1. How is admission different from confession?

Admission is admissible in the Court if made to a police officer while confession is not. A confessionary statement cannot be broken into admissions and has to be taken as a whole. Further, a confession is an admittance of the offence while an admission does not conclusively establish the guilt, however connects the accused to the circumstances of the offence.

2. What is the exception to admission under Section 21 of the Indian Evidence Act, 1873?

Admission cannot be proved by or on the behalf of the person who makes them, because a person will make statements that are favourable to him

3. What are the implications of the term “without prejudice” under Section 22 of the Act.

The Court has observed in Somatra Ltd v. Sinclair Roche, that it would be unfair to allow one party to rely on without prejudice material which connected the merits of the case without also allowing the other party to use that material in the trial. Further, use of without prejudice documents in subsequent proceedings with the same subject matter has been restrained.

Edited by Shuvneek Hayer
Approved & Published – Sakshi Raje

Resources

[1] The Indian Evidence Act, 1892, § 17 (India).

[2] Abdul Shakur Khan v. R.D Tyagi,1999 Cr Lj 1524 (Bom).

[3] E.C.T Farming Society, 1986 2 QB 260.

[4] Ajodhya Prasad м. Bhawani Shanker, A.I.R. 1957 All. 1 F.B.

[5] Mohammad Koya v. Muthuboya, A.I.R 1997 Kant 347.

[6] Dharmavati Bai v. Shiv Singh, A.I.R 1991 MP 18.

[7] Banarshi Das v. Kanchi Ram, A.I.R 1963 SC 1165.

[8] Sashidhara Kurup v. Union of India, 1994 Cr Lj 374 (Gau).

[9] Shre Krishan v. Kurukshetra University, A.I.R 1976 SC 376.

[10] Chikham Koteswara Rao v C Subbarao, A.I.R 1981 SC 1542.

[11] Nagindas Ramdas v Dalpatram Ichharam, 1974 1 SCC 242.

[12] The Indian Evidence Act, 1892, § 18 (India).

[13] Nagubai v. Shama Rao, A.I.R 1956 SC 593.

[14] Raj Kumar v. Gopi Nath, A.I.R 1971 All 273.

[15] Kashmira Singh v State of MP, A.I.R 1952 SC 159

[16] Aumirtilall Bose v. Rajoneerkant Mitter, 1874-75 2 AI 113.

[17] Mahadev v. Sundrabai, 1901 3 Bom LR 467.

[18] Raj Kumar v. Official Receiver, M/s. Chiranji Lal Ram Chand, A.I.R 1996 SC 941.

[19] Ratanlal& Dhirajlal, The Law of Evidence, 146-157, (21st Edition, 2009), LexisNexis Butterworths Wadhwa, Nagpur

[20] Ratanlal & Dhirajlal, The Law of Evidence, 146-157, (21st Edition, 2009), LexisNexis Butterworths Wadhwa, Nagpur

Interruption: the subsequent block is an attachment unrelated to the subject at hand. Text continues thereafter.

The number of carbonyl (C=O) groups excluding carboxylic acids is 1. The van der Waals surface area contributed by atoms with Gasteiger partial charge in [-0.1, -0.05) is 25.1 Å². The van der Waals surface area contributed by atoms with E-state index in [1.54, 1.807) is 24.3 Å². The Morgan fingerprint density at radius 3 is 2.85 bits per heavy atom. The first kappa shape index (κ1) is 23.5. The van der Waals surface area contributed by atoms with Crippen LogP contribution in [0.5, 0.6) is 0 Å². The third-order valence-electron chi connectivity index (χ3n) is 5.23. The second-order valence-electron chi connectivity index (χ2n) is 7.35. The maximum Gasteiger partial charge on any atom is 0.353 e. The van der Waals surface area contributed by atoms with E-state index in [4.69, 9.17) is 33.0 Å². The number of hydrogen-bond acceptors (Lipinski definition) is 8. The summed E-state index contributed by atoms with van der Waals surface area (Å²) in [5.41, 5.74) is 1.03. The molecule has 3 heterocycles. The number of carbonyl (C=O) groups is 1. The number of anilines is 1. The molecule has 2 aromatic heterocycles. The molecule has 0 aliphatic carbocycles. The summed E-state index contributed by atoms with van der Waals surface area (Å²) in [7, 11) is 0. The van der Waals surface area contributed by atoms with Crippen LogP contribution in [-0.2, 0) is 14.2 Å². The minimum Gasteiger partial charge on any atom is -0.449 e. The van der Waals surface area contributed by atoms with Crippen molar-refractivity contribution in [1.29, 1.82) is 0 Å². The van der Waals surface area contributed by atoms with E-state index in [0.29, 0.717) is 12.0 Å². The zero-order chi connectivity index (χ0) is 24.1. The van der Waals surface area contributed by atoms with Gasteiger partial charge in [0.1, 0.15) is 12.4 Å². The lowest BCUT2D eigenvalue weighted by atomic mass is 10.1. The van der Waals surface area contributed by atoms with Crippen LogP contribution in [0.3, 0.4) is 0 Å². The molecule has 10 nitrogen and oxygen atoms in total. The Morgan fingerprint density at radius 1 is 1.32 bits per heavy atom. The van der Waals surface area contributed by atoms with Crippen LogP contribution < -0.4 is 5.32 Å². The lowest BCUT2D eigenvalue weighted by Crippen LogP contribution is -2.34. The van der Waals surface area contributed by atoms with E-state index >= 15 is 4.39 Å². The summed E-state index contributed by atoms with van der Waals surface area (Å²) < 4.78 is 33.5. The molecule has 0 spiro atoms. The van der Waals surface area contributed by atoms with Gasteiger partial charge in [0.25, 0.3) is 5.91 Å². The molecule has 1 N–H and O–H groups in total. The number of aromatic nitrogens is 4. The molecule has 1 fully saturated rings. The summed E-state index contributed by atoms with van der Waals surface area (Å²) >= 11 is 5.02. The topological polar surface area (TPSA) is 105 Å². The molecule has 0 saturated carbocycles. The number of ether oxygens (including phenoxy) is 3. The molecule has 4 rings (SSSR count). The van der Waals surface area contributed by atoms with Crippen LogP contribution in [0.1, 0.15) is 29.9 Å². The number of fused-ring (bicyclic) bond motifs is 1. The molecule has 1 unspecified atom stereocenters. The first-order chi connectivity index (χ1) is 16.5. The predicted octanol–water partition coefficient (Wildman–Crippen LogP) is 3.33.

[21] Sri Chand Gupta v. Gulzar Singh, A.I.R 1992 SC 123.

[22] Chrinjilal v. Khatoon Bi, A.I.R 1995 MP 238.

[23] Ratanlal & Dhirajlal, The Law of Evidence, 146-157, (21st Edition, 2009), LexisNexis Butterworths Wadhwa, Nagpur

[24] The Indian Evidence Act, 1892, § 19 (India).

[25] Apparu Chettiar v. Nanjappa Goundan, 1913 24 MLJ 329.

[26] Ratanlal & Dhirajlal, The Law of Evidence, 146-157, (21st Edition, 2009), LexisNexis Butterworths Wadhwa, Nagpur

[27] The Indian Evidence Act, 1892, § 20 (India).

[28] Ratanlal & Dhirajlal, The Law of Evidence, 146-157, (21st Edition, 2009), LexisNexis Butterworths Wadhwa, Nagpur

[29] Bharat Singh v. Bhagirathi, A.I.R 1966 SC 405.

[30] Mahendra v. Sushila, A.I.R 1965 SC 364.

[31] Basant Singh v. Janki Singh, A.I.R 1967 SC 341.

[32] Biswanth Pd. v. Dwarka Pd., A.I.R 1974 SC 117.

[33] Mariam v. State of Kerala, A.I.R 1980 Ker 176.

[34]  The Indian Evidence Act, 1892, § 22& 22A (India).

[35] Ratanlal & Dhirajlal, The Law of Evidence, 146-157, (21st Edition, 2009), LexisNexis Butterworths Wadhwa, Nagpur

[36] The Indian Evidence Act, 1892, § 23 (India).

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I am Anushka from O.P Jindal Global University, Sonipat, pursuing BA.LLB (2016). My major interest lies in Arbitration Law, International Law, Criminal Law, Intellectual Property Law and Corporate Law. Apart from legal interest, I am a dedicated social worker and President of Legal Aid based Ngo- Sarthak Disha Foundation. We focus primarily on women related issues and human rights issues. I am an ardent reader, my preference ranges from fiction to non fictional content. I dedicate majority of my time towards mooting, negotiation competitions and attending seminars on socio-political as well as environmental issues.